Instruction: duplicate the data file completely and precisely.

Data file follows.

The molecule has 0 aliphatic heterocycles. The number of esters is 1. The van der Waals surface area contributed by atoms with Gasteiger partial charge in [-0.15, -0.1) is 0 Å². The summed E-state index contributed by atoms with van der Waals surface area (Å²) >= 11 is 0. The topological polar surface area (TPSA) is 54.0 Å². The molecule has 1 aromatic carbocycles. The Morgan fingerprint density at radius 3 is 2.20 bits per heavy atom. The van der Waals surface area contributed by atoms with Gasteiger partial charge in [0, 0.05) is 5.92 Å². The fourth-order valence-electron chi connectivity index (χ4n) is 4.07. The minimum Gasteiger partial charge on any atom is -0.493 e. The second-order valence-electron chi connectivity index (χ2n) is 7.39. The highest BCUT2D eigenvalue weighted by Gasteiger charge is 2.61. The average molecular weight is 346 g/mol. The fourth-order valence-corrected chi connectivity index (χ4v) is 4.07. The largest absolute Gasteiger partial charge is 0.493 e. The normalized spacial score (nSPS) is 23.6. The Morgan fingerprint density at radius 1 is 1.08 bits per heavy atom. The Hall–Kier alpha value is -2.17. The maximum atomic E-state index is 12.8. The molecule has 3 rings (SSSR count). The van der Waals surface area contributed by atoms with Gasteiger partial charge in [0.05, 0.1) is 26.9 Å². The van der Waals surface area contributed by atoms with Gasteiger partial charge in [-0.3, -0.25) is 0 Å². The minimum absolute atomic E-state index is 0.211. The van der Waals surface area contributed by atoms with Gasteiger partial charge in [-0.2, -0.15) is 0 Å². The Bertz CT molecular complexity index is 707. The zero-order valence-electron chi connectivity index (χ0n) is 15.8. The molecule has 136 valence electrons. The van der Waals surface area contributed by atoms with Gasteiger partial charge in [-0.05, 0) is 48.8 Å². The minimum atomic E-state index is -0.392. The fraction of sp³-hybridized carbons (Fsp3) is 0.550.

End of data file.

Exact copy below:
The molecule has 0 aliphatic heterocycles. The number of esters is 1. The van der Waals surface area contributed by atoms with Gasteiger partial charge in [-0.15, -0.1) is 0 Å². The summed E-state index contributed by atoms with van der Waals surface area (Å²) >= 11 is 0. The topological polar surface area (TPSA) is 54.0 Å². The molecule has 1 aromatic carbocycles. The Morgan fingerprint density at radius 3 is 2.20 bits per heavy atom. The van der Waals surface area contributed by atoms with Gasteiger partial charge in [0, 0.05) is 5.92 Å². The fourth-order valence-electron chi connectivity index (χ4n) is 4.07. The minimum Gasteiger partial charge on any atom is -0.493 e. The second-order valence-electron chi connectivity index (χ2n) is 7.39. The highest BCUT2D eigenvalue weighted by Gasteiger charge is 2.61. The average molecular weight is 346 g/mol. The fourth-order valence-corrected chi connectivity index (χ4v) is 4.07. The largest absolute Gasteiger partial charge is 0.493 e. The normalized spacial score (nSPS) is 23.6. The Morgan fingerprint density at radius 1 is 1.08 bits per heavy atom. The Hall–Kier alpha value is -2.17. The maximum atomic E-state index is 12.8. The molecule has 3 rings (SSSR count). The van der Waals surface area contributed by atoms with Gasteiger partial charge in [0.05, 0.1) is 26.9 Å². The van der Waals surface area contributed by atoms with Gasteiger partial charge in [-0.3, -0.25) is 0 Å². The minimum absolute atomic E-state index is 0.211. The van der Waals surface area contributed by atoms with Gasteiger partial charge in [-0.2, -0.15) is 0 Å². The Bertz CT molecular complexity index is 707. The zero-order valence-electron chi connectivity index (χ0n) is 15.8. The molecule has 136 valence electrons. The van der Waals surface area contributed by atoms with Gasteiger partial charge in [-0.05, 0) is 48.8 Å². The minimum atomic E-state index is -0.392. The fraction of sp³-hybridized carbons (Fsp3) is 0.550.